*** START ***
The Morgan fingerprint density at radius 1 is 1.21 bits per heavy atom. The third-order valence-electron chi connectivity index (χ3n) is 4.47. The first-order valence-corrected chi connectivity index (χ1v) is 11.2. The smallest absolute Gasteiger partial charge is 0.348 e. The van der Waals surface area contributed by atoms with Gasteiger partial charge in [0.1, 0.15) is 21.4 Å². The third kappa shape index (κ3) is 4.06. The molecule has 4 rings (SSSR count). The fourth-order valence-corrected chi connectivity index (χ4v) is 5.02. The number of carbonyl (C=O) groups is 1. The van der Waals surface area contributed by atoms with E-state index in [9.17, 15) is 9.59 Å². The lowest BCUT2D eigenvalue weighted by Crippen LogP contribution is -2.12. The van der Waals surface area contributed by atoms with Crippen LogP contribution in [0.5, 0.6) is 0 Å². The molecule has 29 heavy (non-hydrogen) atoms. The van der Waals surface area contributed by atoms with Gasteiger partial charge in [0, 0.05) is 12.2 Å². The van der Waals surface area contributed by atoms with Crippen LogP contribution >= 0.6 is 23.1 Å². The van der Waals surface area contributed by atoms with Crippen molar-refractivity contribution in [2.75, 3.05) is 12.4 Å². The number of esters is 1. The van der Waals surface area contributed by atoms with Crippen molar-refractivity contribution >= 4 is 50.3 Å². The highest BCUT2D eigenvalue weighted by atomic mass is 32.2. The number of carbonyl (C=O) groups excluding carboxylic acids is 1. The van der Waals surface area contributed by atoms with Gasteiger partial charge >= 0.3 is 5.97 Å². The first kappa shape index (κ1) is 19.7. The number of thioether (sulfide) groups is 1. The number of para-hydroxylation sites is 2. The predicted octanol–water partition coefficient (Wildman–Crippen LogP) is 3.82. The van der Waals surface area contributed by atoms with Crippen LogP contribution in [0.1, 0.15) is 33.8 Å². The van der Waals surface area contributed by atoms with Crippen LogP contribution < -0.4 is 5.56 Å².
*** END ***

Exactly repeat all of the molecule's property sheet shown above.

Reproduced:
The Morgan fingerprint density at radius 1 is 1.21 bits per heavy atom. The third-order valence-electron chi connectivity index (χ3n) is 4.47. The first-order valence-corrected chi connectivity index (χ1v) is 11.2. The smallest absolute Gasteiger partial charge is 0.348 e. The van der Waals surface area contributed by atoms with Gasteiger partial charge in [0.1, 0.15) is 21.4 Å². The third kappa shape index (κ3) is 4.06. The molecule has 4 rings (SSSR count). The fourth-order valence-corrected chi connectivity index (χ4v) is 5.02. The number of carbonyl (C=O) groups is 1. The van der Waals surface area contributed by atoms with E-state index in [9.17, 15) is 9.59 Å². The lowest BCUT2D eigenvalue weighted by Crippen LogP contribution is -2.12. The van der Waals surface area contributed by atoms with Crippen LogP contribution in [0.5, 0.6) is 0 Å². The molecule has 29 heavy (non-hydrogen) atoms. The van der Waals surface area contributed by atoms with Gasteiger partial charge in [0, 0.05) is 12.2 Å². The van der Waals surface area contributed by atoms with Crippen LogP contribution >= 0.6 is 23.1 Å². The van der Waals surface area contributed by atoms with Crippen molar-refractivity contribution in [2.75, 3.05) is 12.4 Å². The number of esters is 1. The van der Waals surface area contributed by atoms with Crippen molar-refractivity contribution >= 4 is 50.3 Å². The highest BCUT2D eigenvalue weighted by atomic mass is 32.2. The number of carbonyl (C=O) groups excluding carboxylic acids is 1. The van der Waals surface area contributed by atoms with Gasteiger partial charge >= 0.3 is 5.97 Å². The first kappa shape index (κ1) is 19.7. The number of thioether (sulfide) groups is 1. The number of para-hydroxylation sites is 2. The predicted octanol–water partition coefficient (Wildman–Crippen LogP) is 3.82. The van der Waals surface area contributed by atoms with Crippen LogP contribution in [0.1, 0.15) is 33.8 Å². The van der Waals surface area contributed by atoms with Crippen LogP contribution < -0.4 is 5.56 Å².